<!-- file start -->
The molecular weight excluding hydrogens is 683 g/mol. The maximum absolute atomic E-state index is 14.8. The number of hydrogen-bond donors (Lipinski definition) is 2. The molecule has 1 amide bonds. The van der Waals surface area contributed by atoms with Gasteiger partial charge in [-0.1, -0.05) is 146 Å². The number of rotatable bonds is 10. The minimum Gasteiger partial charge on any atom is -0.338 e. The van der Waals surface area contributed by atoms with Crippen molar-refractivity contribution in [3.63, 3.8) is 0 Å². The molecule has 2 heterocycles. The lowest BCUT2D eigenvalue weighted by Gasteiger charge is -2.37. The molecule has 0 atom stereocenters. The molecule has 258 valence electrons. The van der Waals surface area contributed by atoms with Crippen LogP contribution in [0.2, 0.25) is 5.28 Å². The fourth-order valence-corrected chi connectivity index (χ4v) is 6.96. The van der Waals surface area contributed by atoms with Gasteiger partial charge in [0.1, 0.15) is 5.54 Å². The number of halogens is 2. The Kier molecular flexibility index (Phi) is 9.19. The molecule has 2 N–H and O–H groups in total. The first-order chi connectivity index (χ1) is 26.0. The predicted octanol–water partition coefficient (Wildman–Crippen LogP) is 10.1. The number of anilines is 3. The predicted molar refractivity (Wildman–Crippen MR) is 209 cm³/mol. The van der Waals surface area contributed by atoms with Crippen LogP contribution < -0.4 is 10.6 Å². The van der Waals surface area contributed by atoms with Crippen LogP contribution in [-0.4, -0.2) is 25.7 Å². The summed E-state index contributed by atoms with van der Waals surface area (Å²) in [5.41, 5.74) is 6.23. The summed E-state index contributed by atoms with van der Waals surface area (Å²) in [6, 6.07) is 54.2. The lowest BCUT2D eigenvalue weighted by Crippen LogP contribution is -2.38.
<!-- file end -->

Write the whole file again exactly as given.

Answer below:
The molecular weight excluding hydrogens is 683 g/mol. The maximum absolute atomic E-state index is 14.8. The number of hydrogen-bond donors (Lipinski definition) is 2. The molecule has 1 amide bonds. The van der Waals surface area contributed by atoms with Gasteiger partial charge in [-0.1, -0.05) is 146 Å². The number of rotatable bonds is 10. The minimum Gasteiger partial charge on any atom is -0.338 e. The van der Waals surface area contributed by atoms with Crippen molar-refractivity contribution in [3.63, 3.8) is 0 Å². The molecule has 2 heterocycles. The lowest BCUT2D eigenvalue weighted by Gasteiger charge is -2.37. The molecule has 0 atom stereocenters. The molecule has 258 valence electrons. The van der Waals surface area contributed by atoms with Crippen LogP contribution in [0.2, 0.25) is 5.28 Å². The fourth-order valence-corrected chi connectivity index (χ4v) is 6.96. The van der Waals surface area contributed by atoms with Gasteiger partial charge in [0.1, 0.15) is 5.54 Å². The number of halogens is 2. The Kier molecular flexibility index (Phi) is 9.19. The molecule has 2 N–H and O–H groups in total. The first-order chi connectivity index (χ1) is 26.0. The predicted octanol–water partition coefficient (Wildman–Crippen LogP) is 10.1. The number of anilines is 3. The predicted molar refractivity (Wildman–Crippen MR) is 209 cm³/mol. The van der Waals surface area contributed by atoms with Crippen LogP contribution < -0.4 is 10.6 Å². The van der Waals surface area contributed by atoms with Crippen LogP contribution in [-0.4, -0.2) is 25.7 Å². The summed E-state index contributed by atoms with van der Waals surface area (Å²) in [5.41, 5.74) is 6.23. The summed E-state index contributed by atoms with van der Waals surface area (Å²) in [6, 6.07) is 54.2. The lowest BCUT2D eigenvalue weighted by Crippen LogP contribution is -2.38.